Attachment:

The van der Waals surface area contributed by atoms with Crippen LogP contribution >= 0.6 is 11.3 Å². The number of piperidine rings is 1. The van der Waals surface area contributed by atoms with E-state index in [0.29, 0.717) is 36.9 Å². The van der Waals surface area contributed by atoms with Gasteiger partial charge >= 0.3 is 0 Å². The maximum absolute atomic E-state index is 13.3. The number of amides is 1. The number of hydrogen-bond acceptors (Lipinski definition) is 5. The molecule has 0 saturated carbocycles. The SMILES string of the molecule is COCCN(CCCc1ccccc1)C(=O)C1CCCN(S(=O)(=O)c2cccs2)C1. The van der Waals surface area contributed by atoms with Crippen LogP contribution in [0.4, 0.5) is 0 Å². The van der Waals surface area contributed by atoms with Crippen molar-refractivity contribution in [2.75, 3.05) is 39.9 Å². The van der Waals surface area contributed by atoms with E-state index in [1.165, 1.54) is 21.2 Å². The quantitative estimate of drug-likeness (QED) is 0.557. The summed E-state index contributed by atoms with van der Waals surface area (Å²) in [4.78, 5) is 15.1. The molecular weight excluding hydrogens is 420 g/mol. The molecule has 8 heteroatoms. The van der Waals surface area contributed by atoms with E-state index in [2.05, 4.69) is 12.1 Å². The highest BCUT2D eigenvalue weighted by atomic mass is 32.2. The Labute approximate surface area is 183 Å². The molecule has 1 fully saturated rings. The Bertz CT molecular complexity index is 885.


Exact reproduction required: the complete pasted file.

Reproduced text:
The van der Waals surface area contributed by atoms with Crippen LogP contribution >= 0.6 is 11.3 Å². The number of piperidine rings is 1. The van der Waals surface area contributed by atoms with E-state index in [0.29, 0.717) is 36.9 Å². The van der Waals surface area contributed by atoms with Gasteiger partial charge >= 0.3 is 0 Å². The maximum absolute atomic E-state index is 13.3. The number of amides is 1. The number of hydrogen-bond acceptors (Lipinski definition) is 5. The molecule has 0 saturated carbocycles. The SMILES string of the molecule is COCCN(CCCc1ccccc1)C(=O)C1CCCN(S(=O)(=O)c2cccs2)C1. The van der Waals surface area contributed by atoms with Crippen LogP contribution in [0.4, 0.5) is 0 Å². The van der Waals surface area contributed by atoms with Crippen molar-refractivity contribution in [2.75, 3.05) is 39.9 Å². The van der Waals surface area contributed by atoms with E-state index in [1.165, 1.54) is 21.2 Å². The quantitative estimate of drug-likeness (QED) is 0.557. The summed E-state index contributed by atoms with van der Waals surface area (Å²) in [4.78, 5) is 15.1. The molecular weight excluding hydrogens is 420 g/mol. The molecule has 8 heteroatoms. The van der Waals surface area contributed by atoms with E-state index in [2.05, 4.69) is 12.1 Å². The highest BCUT2D eigenvalue weighted by atomic mass is 32.2. The Labute approximate surface area is 183 Å². The molecule has 1 fully saturated rings. The Bertz CT molecular complexity index is 885.